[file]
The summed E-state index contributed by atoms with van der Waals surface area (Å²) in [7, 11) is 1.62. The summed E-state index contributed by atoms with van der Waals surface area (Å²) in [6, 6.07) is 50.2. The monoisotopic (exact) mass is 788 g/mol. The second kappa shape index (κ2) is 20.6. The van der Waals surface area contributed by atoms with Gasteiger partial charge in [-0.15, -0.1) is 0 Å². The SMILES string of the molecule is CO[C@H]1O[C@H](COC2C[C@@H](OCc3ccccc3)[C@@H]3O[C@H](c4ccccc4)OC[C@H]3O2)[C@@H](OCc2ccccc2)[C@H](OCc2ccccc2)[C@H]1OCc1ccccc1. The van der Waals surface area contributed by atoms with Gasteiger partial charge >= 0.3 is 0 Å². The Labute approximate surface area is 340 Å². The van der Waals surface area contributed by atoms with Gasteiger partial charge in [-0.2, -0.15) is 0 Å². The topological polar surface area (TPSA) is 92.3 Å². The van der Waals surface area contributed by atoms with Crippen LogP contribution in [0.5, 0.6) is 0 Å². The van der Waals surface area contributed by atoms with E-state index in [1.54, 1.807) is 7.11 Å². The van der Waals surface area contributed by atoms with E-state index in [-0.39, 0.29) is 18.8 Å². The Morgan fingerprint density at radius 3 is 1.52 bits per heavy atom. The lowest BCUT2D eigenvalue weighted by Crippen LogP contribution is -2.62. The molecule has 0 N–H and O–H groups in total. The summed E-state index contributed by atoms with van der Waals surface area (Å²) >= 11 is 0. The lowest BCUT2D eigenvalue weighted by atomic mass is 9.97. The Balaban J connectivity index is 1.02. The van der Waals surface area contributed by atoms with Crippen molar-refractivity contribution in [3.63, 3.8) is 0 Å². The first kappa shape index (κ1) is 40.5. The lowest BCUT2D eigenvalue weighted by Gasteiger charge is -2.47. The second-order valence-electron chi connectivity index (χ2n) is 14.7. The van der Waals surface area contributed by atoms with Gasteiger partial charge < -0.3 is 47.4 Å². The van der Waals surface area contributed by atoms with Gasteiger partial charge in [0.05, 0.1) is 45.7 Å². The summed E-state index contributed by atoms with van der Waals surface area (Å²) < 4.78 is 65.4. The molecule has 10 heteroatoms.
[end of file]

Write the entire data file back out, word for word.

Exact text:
The summed E-state index contributed by atoms with van der Waals surface area (Å²) in [7, 11) is 1.62. The summed E-state index contributed by atoms with van der Waals surface area (Å²) in [6, 6.07) is 50.2. The monoisotopic (exact) mass is 788 g/mol. The second kappa shape index (κ2) is 20.6. The van der Waals surface area contributed by atoms with Gasteiger partial charge in [-0.15, -0.1) is 0 Å². The SMILES string of the molecule is CO[C@H]1O[C@H](COC2C[C@@H](OCc3ccccc3)[C@@H]3O[C@H](c4ccccc4)OC[C@H]3O2)[C@@H](OCc2ccccc2)[C@H](OCc2ccccc2)[C@H]1OCc1ccccc1. The van der Waals surface area contributed by atoms with Gasteiger partial charge >= 0.3 is 0 Å². The Labute approximate surface area is 340 Å². The van der Waals surface area contributed by atoms with Gasteiger partial charge in [-0.2, -0.15) is 0 Å². The topological polar surface area (TPSA) is 92.3 Å². The van der Waals surface area contributed by atoms with Crippen LogP contribution in [0.5, 0.6) is 0 Å². The van der Waals surface area contributed by atoms with E-state index in [1.54, 1.807) is 7.11 Å². The van der Waals surface area contributed by atoms with E-state index in [-0.39, 0.29) is 18.8 Å². The Morgan fingerprint density at radius 3 is 1.52 bits per heavy atom. The lowest BCUT2D eigenvalue weighted by Crippen LogP contribution is -2.62. The molecule has 0 N–H and O–H groups in total. The summed E-state index contributed by atoms with van der Waals surface area (Å²) >= 11 is 0. The lowest BCUT2D eigenvalue weighted by atomic mass is 9.97. The Balaban J connectivity index is 1.02. The van der Waals surface area contributed by atoms with Crippen molar-refractivity contribution in [3.63, 3.8) is 0 Å². The first kappa shape index (κ1) is 40.5. The lowest BCUT2D eigenvalue weighted by Gasteiger charge is -2.47. The second-order valence-electron chi connectivity index (χ2n) is 14.7. The van der Waals surface area contributed by atoms with Gasteiger partial charge < -0.3 is 47.4 Å². The van der Waals surface area contributed by atoms with Gasteiger partial charge in [0.05, 0.1) is 45.7 Å². The summed E-state index contributed by atoms with van der Waals surface area (Å²) < 4.78 is 65.4. The molecule has 10 heteroatoms.